11.22.2005 12:00 AM
Microsoft, CableLabs Team Up for CableCARD Compatibility
Microsoft's Windows XP Media Center Edition (MCE) allows owners of compatible PCs to easily view and record both analog cable TV broadcasts and analog and digital off-air TV broadcasts and to distribute this content over their networks. However, digital cable subscribers could not use their MCE PC to view or record digital cable content.

That should change by the end of next year, thanks to an agreement reached last week between Cable Television Laboratories Inc. (CableLabs) and Microsoft that will allow Microsoft and PC manufacturers to offer digital-cable-ready Windows Media Center-based PCs in time for 2006 holiday purchases. Microsoft is working closely with CableLabs to document final approval of Windows Media Digital Rights Management as a content protection technology for OpenCable products that receive one-way cable content under the terms of the agreement.

"This agreement is an important milestone for our customers who want access to high-definition digital cable content on their PCs and a major step toward enabling a solution for the delivery of that content," said Joe Belfiore, corporate vice president of the Windows eHome Division at Microsoft. CableLabs president and CEO Richard Green said that the cable industry has been interested in allowing customers to view cable programming via their PCs and with the new developments, this is now possible.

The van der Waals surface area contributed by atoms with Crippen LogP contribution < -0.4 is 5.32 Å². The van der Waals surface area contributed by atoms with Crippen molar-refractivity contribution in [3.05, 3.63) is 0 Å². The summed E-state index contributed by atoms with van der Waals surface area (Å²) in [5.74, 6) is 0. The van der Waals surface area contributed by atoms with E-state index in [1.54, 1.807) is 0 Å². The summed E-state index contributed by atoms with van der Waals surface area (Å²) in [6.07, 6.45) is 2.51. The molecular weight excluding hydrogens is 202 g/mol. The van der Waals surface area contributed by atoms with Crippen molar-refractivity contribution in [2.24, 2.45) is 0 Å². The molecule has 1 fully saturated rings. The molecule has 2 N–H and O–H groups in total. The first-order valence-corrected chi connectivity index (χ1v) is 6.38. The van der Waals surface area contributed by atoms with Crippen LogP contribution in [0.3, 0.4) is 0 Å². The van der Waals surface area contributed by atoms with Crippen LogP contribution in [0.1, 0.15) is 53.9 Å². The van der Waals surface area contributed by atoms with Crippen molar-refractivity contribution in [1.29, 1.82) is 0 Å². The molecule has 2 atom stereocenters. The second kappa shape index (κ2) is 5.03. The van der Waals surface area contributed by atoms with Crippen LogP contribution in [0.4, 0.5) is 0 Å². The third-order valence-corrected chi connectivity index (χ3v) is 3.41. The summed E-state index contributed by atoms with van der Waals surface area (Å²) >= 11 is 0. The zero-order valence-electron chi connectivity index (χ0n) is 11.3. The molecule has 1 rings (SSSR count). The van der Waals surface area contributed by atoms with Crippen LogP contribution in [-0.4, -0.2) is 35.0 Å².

Glenn Britt, the chairman and CEO of Time Warner Cable and also chairman of CableLabs said, "This agreement carefully balances the need to preserve the flexibility of the personal computer for consumers with the need for cable operators to be confident that the hardware and software shipped with compliant Media Center PCs will function like a CableCARD-enabled digital television."

The content protection issues are complex. This agreement was preceded by more than two years of extensive evaluation and technical review under the CableLabs OpenCable process to develop specifications and test suites. Cable companies have been criticized by the Consumer Electronics Association for not making CableCARDs more readily available to consumers, even though the cable industry supports more than 370 models of DTV sets in displaying one-way cable content via CableCARDs.

More information is available in the CableLabs press release.


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